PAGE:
In business, there are no guarantees. There is simply no way to eliminate all the risks associated with starting a business whether small or big, but you can improve your chances of success with good planning, preparation, and insight.
Start by evaluating your strengths and weaknesses as a potential owner and manager of a business. Carefully consider each of the following questions.
Are you a self-starter? It will be entirely up to you to develop projects, organize your time, and follow through on details.
How well do you get along with different personalities?
Business owners need to develop working relationships with a variety of people including customers, vendors, staff, bankers, and professionals such as lawyers, accountants or consultants.
Can you deal with a demanding client, an unreliable vendor, or a bad-tempered receptionist if your business interests demand it?
How good are you at making decisions? Business owners are required to make decisions constantly, often quickly, independently, and under pressure.
Do you have the physical and emotional stamina to run a business? Business ownership can be exciting, but it is also a lot of work.
Can you face six or seven 12-hour work days every week?
How well do you plan and organize? Research indicates that poor planning is responsible for most business failures. Good organization of financials, inventory, schedules, and production can help you avoid many pitfalls.
Is your drive strong enough? Running a business can wear you down emotionally.
Some business owners burn out quickly from having to carry all the responsibility for the success of their business on their own shoulders. Strong motivation will help you survive slowdowns and periods of burnout.
How will the business affect your family?
The first few years of business start-up can be hard on family life. It is important for family members to know what to expect and for you to be able to trust that they will support you during this time.
There also may be financial difficulties until the business becomes profitable, which could take months or years. You may have to adjust to a lower standard of living or put family assets at risk in the short-term.
Do you know why Businesses Fail?
Success in business is never automatic.
It is not strictly based on luck although a little never hurts. It depends primarily on the owner’s foresight and organization.
Even then, of course, there are no guarantees. Some of the reasons why businesses fail are: Lack of experience, insufficient capital (money), Poor location, Poor inventory management, Over-investment in fixed assets, Poor credit arrangements, Personal use of business funds, unexpected growth, Competition, and Low sales.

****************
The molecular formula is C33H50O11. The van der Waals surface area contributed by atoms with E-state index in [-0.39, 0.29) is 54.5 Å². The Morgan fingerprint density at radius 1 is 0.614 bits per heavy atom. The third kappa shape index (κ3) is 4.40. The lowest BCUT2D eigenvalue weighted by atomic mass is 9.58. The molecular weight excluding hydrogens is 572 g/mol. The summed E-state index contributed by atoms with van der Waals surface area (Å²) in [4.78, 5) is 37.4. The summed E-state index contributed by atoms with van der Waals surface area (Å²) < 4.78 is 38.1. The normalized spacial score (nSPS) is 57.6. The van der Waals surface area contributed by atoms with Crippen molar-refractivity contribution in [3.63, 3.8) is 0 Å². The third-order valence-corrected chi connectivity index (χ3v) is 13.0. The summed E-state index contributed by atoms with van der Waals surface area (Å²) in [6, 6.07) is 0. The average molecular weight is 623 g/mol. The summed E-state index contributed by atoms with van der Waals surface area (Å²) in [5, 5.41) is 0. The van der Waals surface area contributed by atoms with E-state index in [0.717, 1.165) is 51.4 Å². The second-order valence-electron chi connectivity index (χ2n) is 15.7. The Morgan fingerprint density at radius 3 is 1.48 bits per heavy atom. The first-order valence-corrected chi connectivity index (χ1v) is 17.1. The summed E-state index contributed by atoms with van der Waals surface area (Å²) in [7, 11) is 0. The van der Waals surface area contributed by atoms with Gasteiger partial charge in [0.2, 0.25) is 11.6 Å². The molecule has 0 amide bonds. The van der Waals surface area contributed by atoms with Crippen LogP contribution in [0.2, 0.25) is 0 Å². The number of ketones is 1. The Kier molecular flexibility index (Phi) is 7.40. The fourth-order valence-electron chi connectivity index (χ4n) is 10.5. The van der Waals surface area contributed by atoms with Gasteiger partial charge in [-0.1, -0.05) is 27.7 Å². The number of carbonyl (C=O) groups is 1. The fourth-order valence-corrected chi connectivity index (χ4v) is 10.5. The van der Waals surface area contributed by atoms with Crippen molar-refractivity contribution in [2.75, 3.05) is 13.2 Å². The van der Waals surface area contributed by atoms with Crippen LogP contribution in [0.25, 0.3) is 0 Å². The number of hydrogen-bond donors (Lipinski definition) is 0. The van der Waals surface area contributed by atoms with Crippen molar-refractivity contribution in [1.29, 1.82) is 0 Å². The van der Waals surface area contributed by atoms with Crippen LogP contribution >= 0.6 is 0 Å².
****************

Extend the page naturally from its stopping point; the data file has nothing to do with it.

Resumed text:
Starting a business is always risky, as over 50 percent of businesses fail in the first year and 95 percent fail within the first five years.
These figures are not meant to scare you, but to prepare you for the rocky path ahead. Underestimating the difficulty of starting a business is one of the biggest obstacles entrepreneurs face.
However, success can be yours if you are patient, willing to work hard, and take all the necessary steps.
On the Upside
It is true that there are reasons not to start your own business, reasons I would say are insignificant. But for the right person, the advantages of business ownership far outweigh the risks. So I will advise everyone to start their own business.
My reasons for this are not far fetched. You will be your own boss, Hard work and long hours directly benefit you rather than increasing profits for someone else, Earning and growth potential are far greater, A new venture is as exciting as it is risky though, and Running a business provides endless challenge and opportunities for learning.
What type of business should I start?
There are so many different kinds of businesses and so many different kinds of people that it is impossible to give specific advice on the particular type of business you should start.
Only you will be able to answer that question, but to maximize your chances of success, we have treated several topics on this page of the Nigerian Observer newspaper every Thursday to help you determine the right business for you, but in any case the points below are worth taking a look at:
Choose something you enjoy doing. It is much more difficult (and a lot less fun) to make a success of a business that does not interest you. For instance, running an auto parts store when your heart is really in restaurant business.
Choose a business you know intimately. Trying to learn a new industry or skill at the same time you are getting your business up and running will add a lot of unnecessary stress to your new venture and lower your chances of success.
Sure, it might be fun to run a hair salon, but if you have spent the last ten years baking pastries and do not have any experience cutting hair, you might be better off starting a catering business or opening your own bakery. That is not to say that you can not learn a new business.
Choose a business that has a good chance of turning a profit. The best way to determine your business’s potential profitability is to prepare a “break-even analysis,” a financial projection that will estimate how easy or difficult it will be to turn a profit. We have treated this on this page before.
Watch out next week on this page of your darling Nigerian Observer Newspaper as we do everything humanly possible to feed you with more information that will make you financially free and rich.
I am passionately committed to your success.